Both campuses conduct monthly fire drills, bi-annual earthquake drills and quarterly lock-down drills to provide students with rituals and routines to respond to emergency situations.
ADUSD has partnered with Camarena Health to provide counseling services to support students’ social and emotional needs. Counseling takes place onsite via phone and in-person at Camarena Clinic locations.
Suicide by young adults is increasing at an alarming rate. Students in grades 7-8 shall participate in a suicide prevention program designed to bring awareness to the warning signs and provide resources for prevention and intervention.
Human Trafficking Prevention
Parents are given information annually on the dangers of human trafficking as well as warning signs and preventative strategies to combat online predators.
The District contracts with outside agencies for nursing services. The Nurse is responsible for completing mandatory health screenings for students, making appropriate health referrals and is readily available for health care case management. The Nurse is also available to provide health education for students, staff and parents as needed.
The District keeps a supply of NARCAN at each campus to counter the effects of an opioid overdose. Staff was trained on administering the nasal spray in the spring of 2023.
Policies and practices shall be established that prevent or reduce environmental hazards. Areas of concern shall include heating, ventilation, building materials, cleaning materials, equipment, vehicles, outdoor pollutants and pesticide and herbicide application.
The District will work with community partners, health care providers and parents to educate families and encourage full vaccination of all students in order to prevent infectious diseases.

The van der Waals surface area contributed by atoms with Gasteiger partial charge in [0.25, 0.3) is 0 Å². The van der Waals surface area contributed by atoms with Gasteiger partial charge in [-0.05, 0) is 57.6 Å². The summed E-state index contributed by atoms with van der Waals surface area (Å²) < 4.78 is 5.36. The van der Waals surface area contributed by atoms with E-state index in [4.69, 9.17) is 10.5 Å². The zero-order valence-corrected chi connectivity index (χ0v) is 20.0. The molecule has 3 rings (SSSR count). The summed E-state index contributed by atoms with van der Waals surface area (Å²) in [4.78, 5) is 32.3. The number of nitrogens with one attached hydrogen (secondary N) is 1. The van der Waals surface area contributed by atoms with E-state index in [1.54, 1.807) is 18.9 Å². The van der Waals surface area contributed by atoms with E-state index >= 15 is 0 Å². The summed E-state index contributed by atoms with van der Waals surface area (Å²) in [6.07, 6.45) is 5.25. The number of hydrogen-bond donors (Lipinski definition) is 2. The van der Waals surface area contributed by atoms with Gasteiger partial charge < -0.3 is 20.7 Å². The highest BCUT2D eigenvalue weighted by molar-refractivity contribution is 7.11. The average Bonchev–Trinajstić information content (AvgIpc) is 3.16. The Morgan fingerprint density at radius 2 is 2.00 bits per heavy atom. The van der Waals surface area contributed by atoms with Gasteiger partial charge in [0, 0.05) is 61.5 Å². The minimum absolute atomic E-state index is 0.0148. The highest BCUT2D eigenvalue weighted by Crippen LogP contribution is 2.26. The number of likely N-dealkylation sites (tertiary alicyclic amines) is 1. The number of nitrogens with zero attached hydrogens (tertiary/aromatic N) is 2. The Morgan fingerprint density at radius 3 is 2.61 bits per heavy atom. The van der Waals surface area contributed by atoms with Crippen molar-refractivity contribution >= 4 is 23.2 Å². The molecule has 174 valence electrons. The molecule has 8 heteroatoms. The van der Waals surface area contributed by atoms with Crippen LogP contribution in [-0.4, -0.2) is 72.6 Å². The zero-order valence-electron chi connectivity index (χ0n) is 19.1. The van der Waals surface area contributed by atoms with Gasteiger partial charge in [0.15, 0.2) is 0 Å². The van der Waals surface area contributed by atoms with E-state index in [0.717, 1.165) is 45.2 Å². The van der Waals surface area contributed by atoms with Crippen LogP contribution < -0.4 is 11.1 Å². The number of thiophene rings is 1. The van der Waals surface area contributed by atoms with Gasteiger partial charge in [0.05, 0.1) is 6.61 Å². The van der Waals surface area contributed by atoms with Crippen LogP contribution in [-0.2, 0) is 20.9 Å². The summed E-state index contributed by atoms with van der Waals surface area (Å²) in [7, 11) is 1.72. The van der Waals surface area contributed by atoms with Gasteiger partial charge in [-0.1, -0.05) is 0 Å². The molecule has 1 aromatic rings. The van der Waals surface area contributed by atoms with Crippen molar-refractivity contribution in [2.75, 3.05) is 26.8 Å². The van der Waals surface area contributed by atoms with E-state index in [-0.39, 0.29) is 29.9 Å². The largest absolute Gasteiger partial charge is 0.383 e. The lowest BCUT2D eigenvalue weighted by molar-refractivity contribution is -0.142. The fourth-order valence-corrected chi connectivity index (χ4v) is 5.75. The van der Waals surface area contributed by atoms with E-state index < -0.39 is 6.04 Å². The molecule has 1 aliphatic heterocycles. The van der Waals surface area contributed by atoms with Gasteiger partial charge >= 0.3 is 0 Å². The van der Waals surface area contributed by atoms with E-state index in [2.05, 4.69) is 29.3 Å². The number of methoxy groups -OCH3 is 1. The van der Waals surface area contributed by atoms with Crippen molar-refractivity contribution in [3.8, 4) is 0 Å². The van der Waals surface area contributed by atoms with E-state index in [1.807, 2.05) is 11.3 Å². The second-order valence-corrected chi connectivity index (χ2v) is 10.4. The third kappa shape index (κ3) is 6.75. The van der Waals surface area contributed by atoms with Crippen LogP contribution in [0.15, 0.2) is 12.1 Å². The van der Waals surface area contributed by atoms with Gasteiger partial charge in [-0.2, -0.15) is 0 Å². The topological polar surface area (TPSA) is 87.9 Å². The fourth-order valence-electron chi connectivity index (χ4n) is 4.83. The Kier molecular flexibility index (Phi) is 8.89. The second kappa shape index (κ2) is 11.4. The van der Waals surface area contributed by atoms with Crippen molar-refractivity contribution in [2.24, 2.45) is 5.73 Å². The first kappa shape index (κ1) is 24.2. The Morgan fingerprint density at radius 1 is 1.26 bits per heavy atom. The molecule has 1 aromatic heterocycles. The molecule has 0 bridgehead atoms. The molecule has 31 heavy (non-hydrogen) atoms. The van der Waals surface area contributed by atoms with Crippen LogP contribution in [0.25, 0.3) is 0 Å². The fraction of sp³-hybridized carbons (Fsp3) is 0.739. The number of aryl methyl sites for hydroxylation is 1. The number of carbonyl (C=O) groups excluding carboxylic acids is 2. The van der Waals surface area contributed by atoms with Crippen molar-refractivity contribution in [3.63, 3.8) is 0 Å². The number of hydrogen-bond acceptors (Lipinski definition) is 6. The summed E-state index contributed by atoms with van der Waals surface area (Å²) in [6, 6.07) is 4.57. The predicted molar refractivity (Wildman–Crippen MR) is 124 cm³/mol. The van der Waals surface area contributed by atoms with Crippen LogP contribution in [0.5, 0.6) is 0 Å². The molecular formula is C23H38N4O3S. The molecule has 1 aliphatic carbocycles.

In accordance with state and federal guidelines to prevent the spread of respiratory disease, the District will implement school hygiene protocols that include the following:
- Encourage student/staff to practice routine hand washing, especially after touching any frequently used item or surface.
- Have students/staff avoid touching eyes and faces.
- Demonstrate and practice having students cough into a tissue, or the inside of the elbow.
- Disinfect frequently used items and surfaces as much as possible.
Evaluation of the Wellness Policy
Annual Progress Reports
The District will compile and publish an annual report to share basic information about the wellness policy and report on the progress of the schools within the district in meeting wellness goals. This annual report will be published in May of each year and will include information from each school within the District. The report will be place on the Board of Trustees agenda and will be shared with the community. Where appropriate, the Wellness Policy information will be included in the District’s LCAP Needs Assessment. This report will include, but is not limited to:
- The website address for the wellness policy and/or how the public can receive/access a copy of the wellness policy;
- A description of each school’s progress in meeting the wellness policy goals;
- A summary of each school's events or activities related to wellness policy implementation;
- The name, position title, and contact information of the designated District policy leader(s) identified in Section I; and,
- Information on how individuals and the public can get involved with the DWC.
The District will notify households/families of the availability of the annual report.
The DWC, will establish and monitor goals and objectives for the District’s schools
The District will track, analyze, and report on any correlations between improvements in health-promoting environments with education outcomes, such as absenteeism, disciplinary referrals, test scores, average grades, or health measures such as consumption of whole grains, fruits, or vegetables through the school meal programs or BMI, or psycho-social measures such as self-reported “connectedness,” or other school climate measures. This tracking will take place through the data gathered for the LCAP School Climate Assessment.